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Oedipus
Stranger, hearing from this maiden, who has sight both for herself and for me, [35] that you have arrived as a scout of good fortune for the solving of our doubts—

Enter a stranger, a man of Colonus.

Stranger
Now, before you question me at length, leave this seat. You occupy ground which is unholy to tread upon.

Oedipus
And what is this ground? To which of the gods is it sacred?

Stranger
Ground inviolable, on which no one may dwell. The dread [40] goddesses hold it, the daughters of Earth and Darkness.

Oedipus
Who are they? Whose awful name might I hear and invoke in prayer?

Stranger
The all-seeing Eumenides the people here would call them: but other names please elsewhere.

Oedipus
Then graciously may they receive their suppliant! [45] Nevermore will I depart from my seat in this land.

Stranger
What does this mean?

Oedipus
The watchword of my fate.

Stranger
I dare not remove you without warrant from the city, until I report what I am doing.

Oedipus
Now by the gods, stranger, do not deny me, hapless wanderer as you see, [50] the honor of the knowledge for which I beg you.

Stranger
Tell me, and you will not be without honor from me.

Oedipus
What, then, is the place that we have entered?

Stranger
All that I myself know, you will hear and learn. This whole place is sacred; [55] august Poseidon holds it, and in it lives the fire-bearing god, the Titan Prometheus. But as for the spot on which you tread, it is called the bronze threshold of this land, the support of Athens. And the neighboring fields claim Colonus, the horse-rider, for their ancient ruler; [60] and all the people bear his name in common as their own. Such, you see, stranger, are these haunts. They receive their honor not through story, but rather through our living with them.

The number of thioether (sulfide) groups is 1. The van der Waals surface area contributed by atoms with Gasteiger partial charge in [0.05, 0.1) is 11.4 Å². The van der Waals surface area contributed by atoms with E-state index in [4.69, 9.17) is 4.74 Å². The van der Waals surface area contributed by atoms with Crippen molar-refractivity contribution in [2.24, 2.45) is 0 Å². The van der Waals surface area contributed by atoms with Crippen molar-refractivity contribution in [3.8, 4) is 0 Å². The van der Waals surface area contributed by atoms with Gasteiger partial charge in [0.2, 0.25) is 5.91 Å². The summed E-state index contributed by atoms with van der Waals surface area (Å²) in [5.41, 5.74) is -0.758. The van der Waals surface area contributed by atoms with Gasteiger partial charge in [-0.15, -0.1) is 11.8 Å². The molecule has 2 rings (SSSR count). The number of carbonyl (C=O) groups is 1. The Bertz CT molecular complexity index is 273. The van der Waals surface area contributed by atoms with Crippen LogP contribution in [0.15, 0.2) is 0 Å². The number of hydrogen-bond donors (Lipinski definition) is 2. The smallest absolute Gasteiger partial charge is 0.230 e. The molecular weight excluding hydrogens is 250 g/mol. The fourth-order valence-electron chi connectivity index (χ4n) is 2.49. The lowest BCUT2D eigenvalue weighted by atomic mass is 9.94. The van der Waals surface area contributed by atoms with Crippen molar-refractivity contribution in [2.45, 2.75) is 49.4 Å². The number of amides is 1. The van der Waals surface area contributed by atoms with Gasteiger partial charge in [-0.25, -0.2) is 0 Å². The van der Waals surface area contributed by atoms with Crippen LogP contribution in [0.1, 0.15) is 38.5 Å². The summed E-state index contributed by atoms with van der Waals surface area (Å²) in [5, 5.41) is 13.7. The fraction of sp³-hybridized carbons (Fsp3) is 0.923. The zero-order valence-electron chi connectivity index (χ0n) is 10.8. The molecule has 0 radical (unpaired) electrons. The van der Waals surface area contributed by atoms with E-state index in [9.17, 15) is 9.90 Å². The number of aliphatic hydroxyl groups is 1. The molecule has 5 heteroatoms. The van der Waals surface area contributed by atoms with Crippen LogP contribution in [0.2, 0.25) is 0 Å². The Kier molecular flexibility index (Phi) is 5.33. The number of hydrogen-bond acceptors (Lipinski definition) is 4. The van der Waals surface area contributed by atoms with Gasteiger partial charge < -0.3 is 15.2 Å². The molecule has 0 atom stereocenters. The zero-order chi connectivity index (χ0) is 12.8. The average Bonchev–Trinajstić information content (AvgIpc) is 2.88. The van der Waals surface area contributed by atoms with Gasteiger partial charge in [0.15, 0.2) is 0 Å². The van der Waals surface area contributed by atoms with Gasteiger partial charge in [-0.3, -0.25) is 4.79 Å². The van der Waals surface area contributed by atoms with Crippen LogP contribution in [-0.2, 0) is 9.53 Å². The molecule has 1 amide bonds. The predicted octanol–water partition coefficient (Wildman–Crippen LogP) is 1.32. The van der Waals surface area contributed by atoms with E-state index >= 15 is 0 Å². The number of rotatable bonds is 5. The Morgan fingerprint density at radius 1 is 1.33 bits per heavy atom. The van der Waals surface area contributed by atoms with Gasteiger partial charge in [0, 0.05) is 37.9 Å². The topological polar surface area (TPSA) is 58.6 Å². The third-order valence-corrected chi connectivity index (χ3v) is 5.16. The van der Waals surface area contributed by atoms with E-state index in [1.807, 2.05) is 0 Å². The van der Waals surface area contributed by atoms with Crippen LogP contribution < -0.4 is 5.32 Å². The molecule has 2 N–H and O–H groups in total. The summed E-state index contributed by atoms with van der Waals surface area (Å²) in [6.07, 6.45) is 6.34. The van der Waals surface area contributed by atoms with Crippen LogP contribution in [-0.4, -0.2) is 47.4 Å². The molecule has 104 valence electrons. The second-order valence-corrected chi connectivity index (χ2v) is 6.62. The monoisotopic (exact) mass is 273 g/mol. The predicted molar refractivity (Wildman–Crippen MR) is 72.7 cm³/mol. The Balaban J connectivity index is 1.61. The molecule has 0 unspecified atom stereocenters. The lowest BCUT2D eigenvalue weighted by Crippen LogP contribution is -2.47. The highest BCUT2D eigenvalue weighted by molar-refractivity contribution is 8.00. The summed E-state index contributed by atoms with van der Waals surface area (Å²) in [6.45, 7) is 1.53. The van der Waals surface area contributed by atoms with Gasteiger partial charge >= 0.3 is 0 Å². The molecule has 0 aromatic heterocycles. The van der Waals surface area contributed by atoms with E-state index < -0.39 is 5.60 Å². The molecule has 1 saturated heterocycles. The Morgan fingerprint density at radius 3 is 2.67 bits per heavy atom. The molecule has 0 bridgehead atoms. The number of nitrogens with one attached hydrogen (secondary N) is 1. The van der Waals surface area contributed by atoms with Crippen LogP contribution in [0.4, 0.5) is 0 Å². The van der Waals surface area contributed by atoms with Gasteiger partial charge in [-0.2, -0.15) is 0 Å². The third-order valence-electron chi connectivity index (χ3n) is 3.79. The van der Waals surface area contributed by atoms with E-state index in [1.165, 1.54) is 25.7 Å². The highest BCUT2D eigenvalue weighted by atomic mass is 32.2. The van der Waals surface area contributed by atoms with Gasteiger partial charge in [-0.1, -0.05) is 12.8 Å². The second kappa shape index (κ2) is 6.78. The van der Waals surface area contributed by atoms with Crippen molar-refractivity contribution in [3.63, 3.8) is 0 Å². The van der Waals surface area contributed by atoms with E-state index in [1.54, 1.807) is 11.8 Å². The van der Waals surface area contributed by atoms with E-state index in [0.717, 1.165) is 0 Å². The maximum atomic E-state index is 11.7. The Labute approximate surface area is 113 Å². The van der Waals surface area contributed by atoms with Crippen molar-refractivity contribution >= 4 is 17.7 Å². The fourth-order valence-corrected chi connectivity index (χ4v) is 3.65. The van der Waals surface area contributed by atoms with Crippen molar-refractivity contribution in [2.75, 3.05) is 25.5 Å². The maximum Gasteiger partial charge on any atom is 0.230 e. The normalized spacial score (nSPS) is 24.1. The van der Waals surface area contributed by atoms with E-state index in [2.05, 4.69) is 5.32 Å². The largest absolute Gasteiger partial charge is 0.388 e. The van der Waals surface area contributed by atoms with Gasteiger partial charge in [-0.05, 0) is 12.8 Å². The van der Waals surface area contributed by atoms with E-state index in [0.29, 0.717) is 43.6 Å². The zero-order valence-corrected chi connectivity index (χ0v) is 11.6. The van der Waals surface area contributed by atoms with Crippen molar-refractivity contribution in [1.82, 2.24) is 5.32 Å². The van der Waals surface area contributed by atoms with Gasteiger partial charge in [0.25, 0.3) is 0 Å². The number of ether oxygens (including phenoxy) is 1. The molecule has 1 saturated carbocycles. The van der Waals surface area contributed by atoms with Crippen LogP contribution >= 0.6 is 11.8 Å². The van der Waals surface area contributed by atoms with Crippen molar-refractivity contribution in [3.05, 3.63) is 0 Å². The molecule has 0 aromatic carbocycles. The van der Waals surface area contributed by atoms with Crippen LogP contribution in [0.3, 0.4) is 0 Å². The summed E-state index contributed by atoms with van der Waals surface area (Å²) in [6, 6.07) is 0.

Oedipus
Are there indeed dwellers in this region?

Stranger
[65] Yes indeed, the namesakes of that god there [Colonus].

Oedipus
Have they a king? Or does speaking [in assembly] rest with the masses?

Stranger
These parts are ruled by the king in the city.

Oedipus
And who is he that is sovereign in counsel and in might?

Stranger
Theseus he is called, son of Aegeus who was before him.

Oedipus
[70] Could a messenger go to him from among you?

Stranger
With what aim? To speak, or to prepare his coming?

Oedipus
So that by a small service he may find a great gain.

Stranger
And what help can come from one who cannot see?

Oedipus
In all that I speak there will be vision.

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hide References (8 total)
  • Commentary references to this page (6):
    • Sir Richard C. Jebb, Commentary on Sophocles: Oedipus at Colonus, 1014
    • Sir Richard C. Jebb, Commentary on Sophocles: Oedipus at Colonus, 36
    • Sir Richard C. Jebb, Commentary on Sophocles: Oedipus at Colonus, 49
    • Sir Richard C. Jebb, Commentary on Sophocles: Antigone, 1123
    • Sir Richard C. Jebb, Commentary on Sophocles: Antigone, 988
    • Sir Richard C. Jebb, Commentary on Sophocles: Philoctetes, 1293
  • Cross-references in general dictionaries to this page (2):
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